An Ogema trip that took three hours, throw in some Nazi dioramas and voila: Saskatchewan!
One fine Saturday, in the month of ‘I don’t remember’, three of us took a wonderfully bumpy ride down (or up or sideways) to a little place called Ogema, SK.
So, off we went merrily down the highway with the windows rolled somewhat down and a Fleetwood Mac cassette turned up all the way. I sat in the back, trying to make out which song we were enjoying through all the reverberations of the road and “wap wap wap-ing” of the wind. Quite quickly we headed down the first of many grid roads, and then the window had to come up… or else succumb to death by dust (for me anyhow).
I don’t remember much of the drive, except that it seemed as though we were in the same place the whole time. Even if I had a map, I don’t think I’d be able to remember where I’d been or how I got there — it’s also great you can’t get mobile service on the ‘grid’, it’s more like ‘off the grid’. If we ever broke down, or died, who would know? Who would come save us? Nobody, we’d be found days or maybe even weeks later deAd.
Three hours later: here we are in Ogema, town of not that many. Surprisingly, it’s bigger than Alma (ON)… how is that possible? Here’s how I figured it out — not by counting the number of people on the “Welcome to Ogema/Alma” sign, mostly because Alma’s says “population growing” and I don’t know how to convert that into numerals.
OGEMA vs. ALMA — who is bigger?
O: I saw maybe three churches on the ‘tour d’Ogema’.
A: Two churches, maybe?
O: There was a big building that looked like things were made in it, a manufacturing-type establishment.
A: A similar looking building exists, but there are a lot of gutted cars surrounded by tall grass in its backyard… trashy?
O: Surprisingly there were two grocery-market-like stores, and when it’s not after 4 p.m. on a Saturday, I’m sure they’re pretty busy. The main street is also lined with other businesses.
A: There’s one corner store, sells all you need: ice cream, chocolate, chips, the basic foods, movies, smokes and fireworks. If you want real groceries, go to Fergus.
O: One school, can’t recall if it was K-8 or K-12.
A: One school, K-8 most likely. For 9-12 it’s WDHS, have fun on the bus!
O: There’s a bar!
A: Marj’s Kitchen is the only eat-out place in town, no bar.
O: They have an indoor ice rink, in a proper building with bathrooms and food and framed pictures!
A: One, small outdoor ice rink with boards, right beside the jungle gym in the park. No pictures.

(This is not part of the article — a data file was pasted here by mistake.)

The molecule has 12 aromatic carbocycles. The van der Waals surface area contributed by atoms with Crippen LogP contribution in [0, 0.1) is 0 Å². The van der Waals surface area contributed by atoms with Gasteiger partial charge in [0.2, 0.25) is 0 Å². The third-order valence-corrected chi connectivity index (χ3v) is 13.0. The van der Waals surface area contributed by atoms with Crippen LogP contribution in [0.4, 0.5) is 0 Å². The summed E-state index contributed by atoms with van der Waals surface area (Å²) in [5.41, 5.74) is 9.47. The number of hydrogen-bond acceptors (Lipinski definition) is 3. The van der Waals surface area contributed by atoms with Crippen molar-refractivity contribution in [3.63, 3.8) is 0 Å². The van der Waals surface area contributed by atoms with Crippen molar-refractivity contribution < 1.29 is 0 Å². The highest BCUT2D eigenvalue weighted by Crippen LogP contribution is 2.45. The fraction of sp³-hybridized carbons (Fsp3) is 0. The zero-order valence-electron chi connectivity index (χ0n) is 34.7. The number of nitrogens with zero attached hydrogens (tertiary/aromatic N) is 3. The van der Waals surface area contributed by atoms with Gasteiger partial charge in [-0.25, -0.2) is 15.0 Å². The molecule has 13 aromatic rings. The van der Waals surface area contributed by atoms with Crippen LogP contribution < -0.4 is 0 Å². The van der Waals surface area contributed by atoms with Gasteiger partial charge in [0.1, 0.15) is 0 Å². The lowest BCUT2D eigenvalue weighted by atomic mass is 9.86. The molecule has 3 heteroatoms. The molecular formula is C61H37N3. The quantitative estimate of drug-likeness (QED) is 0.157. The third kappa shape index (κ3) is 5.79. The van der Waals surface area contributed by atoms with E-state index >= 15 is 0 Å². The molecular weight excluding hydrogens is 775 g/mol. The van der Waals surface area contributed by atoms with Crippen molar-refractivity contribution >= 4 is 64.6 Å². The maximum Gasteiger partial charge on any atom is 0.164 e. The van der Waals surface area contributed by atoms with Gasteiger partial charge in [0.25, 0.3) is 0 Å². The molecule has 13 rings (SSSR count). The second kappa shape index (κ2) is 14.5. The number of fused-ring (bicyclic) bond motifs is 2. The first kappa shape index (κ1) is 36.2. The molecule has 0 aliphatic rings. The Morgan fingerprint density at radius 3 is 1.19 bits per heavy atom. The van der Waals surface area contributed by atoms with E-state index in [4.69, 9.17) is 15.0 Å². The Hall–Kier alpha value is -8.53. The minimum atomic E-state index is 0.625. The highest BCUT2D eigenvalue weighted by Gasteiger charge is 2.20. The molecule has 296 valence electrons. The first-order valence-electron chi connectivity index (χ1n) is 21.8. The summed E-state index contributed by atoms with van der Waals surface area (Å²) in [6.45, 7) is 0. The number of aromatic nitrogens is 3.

In conclusion, after a critical analysis of the ‘facts’ the answer is: Ogema. Ogema is bigger, better even, than Alma.
Back to the main story, and the reason I am still kicking myself for declining to take photographs of such sights, we now travel into the indoor ice rink turned fair — and those Nazi dioramas. Inside, split the rink in half: one side for random kids activities with bubbles and such, the other half lined with tables by the boards and a set up in a square in the middle. On top of these tables lay artwork, flower arrangements, weird dolls’ clothing (on even weirder dolls), essays and poems from third and fourth graders, and (drum roll): Nazi dioramas! Each item has a first, second or third place ribbon attached. There’s even a category for best packed lunch — I assume the winner made the healthiest lunch, but I would be picking the one with a pudding cup. So, we walk along the tables looking at the lunches, noodle art, crochet work, and then we are stopped — four or five dioramas have clay people wearing swastika bands on their arms. None of these ‘winners’ have any explanations behind the works… especially the written and diorama’d works. My first thought is, “these kids must have read Anne Frank or something,” but the scene is not a familiar one. In every child’s display, the Nazi characters appear to be walking a sort of dog creature by means of pipe cleaner leash, some in a red and white candy cane style. So, that happened, and as we continued through Nazi diorama after Nazi diorama they became odder and odder — and we became more puzzled.
Outside the rink, in a corral not too far away, a horse skills competition was in progress. Now, I like horses — even though I sometimes feel extremely paranoid one will kill me with it’s back legs — but it seemed like a lot of work (transporting the horses via hose trailer) for just a couple minutes of ring time in which the riders walked, trotted and stopped their horses. I suppose they’re demonstrating obedience… but I would have liked something more exciting, like races or jumps.
Next came a tour of Ogema. It’s quite a cute place, everybody has a good sized yard and the streets are generally empty. There’s an antique gas station, still in tact, right in the middle of it. Nothing works, of course, and they’ve chained it off — but it’s kitschy just the same (and not in a bad way, I like kitschy).
And then the day began winding down, the sun said it’s goodbyes and we headed out to an old farm house in another ‘middle of nowhere’.